“Anything worth doing, is worth doing right” – Hunter S. Thompson
It didn’t take long for Iron Duke Brewing Company in Ludlow, MA to come across my radar.
When you talk about beer as much as I do, especially steering the conversation to local beer, any brewery or home brewer in the area eventually gets brought up.
People love talking about the brewery down the road from them — it’s one of the polarizing forces that is helping fuel the craft beer expansion. There is always a note of community pride in their voice as they tell me about such-and-such brewing company right in their back yard.
So, Future-Wife and I set out on a nice Saturday to find two local breweries to tour, with the first stop being Iron Duke Brewing Company.
Our GPS led us to an old set of mills off the Chicopee River — which is a recurring theme in the new breweries opening up in the area. We drove past a sign or two ushering us beyond a couple little machine shops and soon arrived at the right location.
This brewery may not look like much from the outside, but once we set foot inside the front door we were pleasantly surprised with what they had done to the place!
The first thing we noticed was the combination of old brick and old wood, which really gave the place a nice industrious meets rustic look. The brick looked almost brand new, which is amazing, especially when you consider how long this mill had probably sat unused.
The brewing area was completely visible as soon as you walked in, which is one of my favorite things to see in breweries. Several large stainless steel barrels and vats were back there happily brewing away the day’s creation.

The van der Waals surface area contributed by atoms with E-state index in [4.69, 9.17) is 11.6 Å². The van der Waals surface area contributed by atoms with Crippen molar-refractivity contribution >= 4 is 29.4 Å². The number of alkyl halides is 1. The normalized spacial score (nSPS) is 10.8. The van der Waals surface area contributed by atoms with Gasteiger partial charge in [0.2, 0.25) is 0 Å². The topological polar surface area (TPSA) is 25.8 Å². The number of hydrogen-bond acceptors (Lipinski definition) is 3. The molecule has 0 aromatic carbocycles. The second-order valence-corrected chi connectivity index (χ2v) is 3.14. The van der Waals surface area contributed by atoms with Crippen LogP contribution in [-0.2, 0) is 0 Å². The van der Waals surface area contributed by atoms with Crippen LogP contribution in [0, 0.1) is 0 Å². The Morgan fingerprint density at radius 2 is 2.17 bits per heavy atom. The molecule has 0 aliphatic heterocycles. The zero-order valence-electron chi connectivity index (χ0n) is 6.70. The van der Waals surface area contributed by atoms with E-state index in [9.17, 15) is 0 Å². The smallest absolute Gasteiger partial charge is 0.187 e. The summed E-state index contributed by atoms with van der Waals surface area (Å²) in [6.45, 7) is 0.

The bar itself is wonderful, a long stretch of polished wood with tin paneling along the bottom side. It is one of those bars that dares you to slide a full glass of beer down it, but being a polite guest I refrained from doing that.
Everywhere you look there are neat little design ideas spread out.
- The tap itself was a stretch of copper tubing bent into a C, very aesthetically pleasing.
- One of the tanks visible in the brewing area had a clock with beer names on it instead of the hour.
- The footrest for the bar was actually an old train track that they found laying around.
- Old piping and new wood make up a series of shelves for glasses behind the taps.
- That on tap board you’re looking at below is actually a cast iron door painted with blackboard paint.
After we ooo’d and aah’d over the look of the place, we got down to business and ordered a couple flights of beer to sample.
My mix was the following:
- Wendy Peffercorn – White Rye 5.2% ABV
- This is a tasty, light and flavorful beer! It has a spice and honey opening with a malty finish. It took a couple sips to pinpoint the inviting butterscotch aftertaste that this has. A great beer, perfect for summer, which is no shock since the name is an homage to a character in The Sandlot.
- Wildcard – Black Lager 5.3% ABV
- I have a soft spot in my heart for black lagers, and this one does not disappoint. This is a dark, rich and light beer with a slightly spicy taste. Hints of molasses are there and the normal malt characteristics you would find in a lager. This beer cleans up after itself with a nice smooth finish that requests you take another sip.
- Rusty Horseshoe – Saison 6.0% ABV
- What an excellent spicy saison! Lots of dark fruit flavor here, fig and plum being the most noticeable. Nice malty character that doesn’t extend too far into the sip. I couldn’t believe this was 6% ABV because it tastes so fresh, and I just couldn’t put it down. I love a good saison, and this goes on my list as one of them.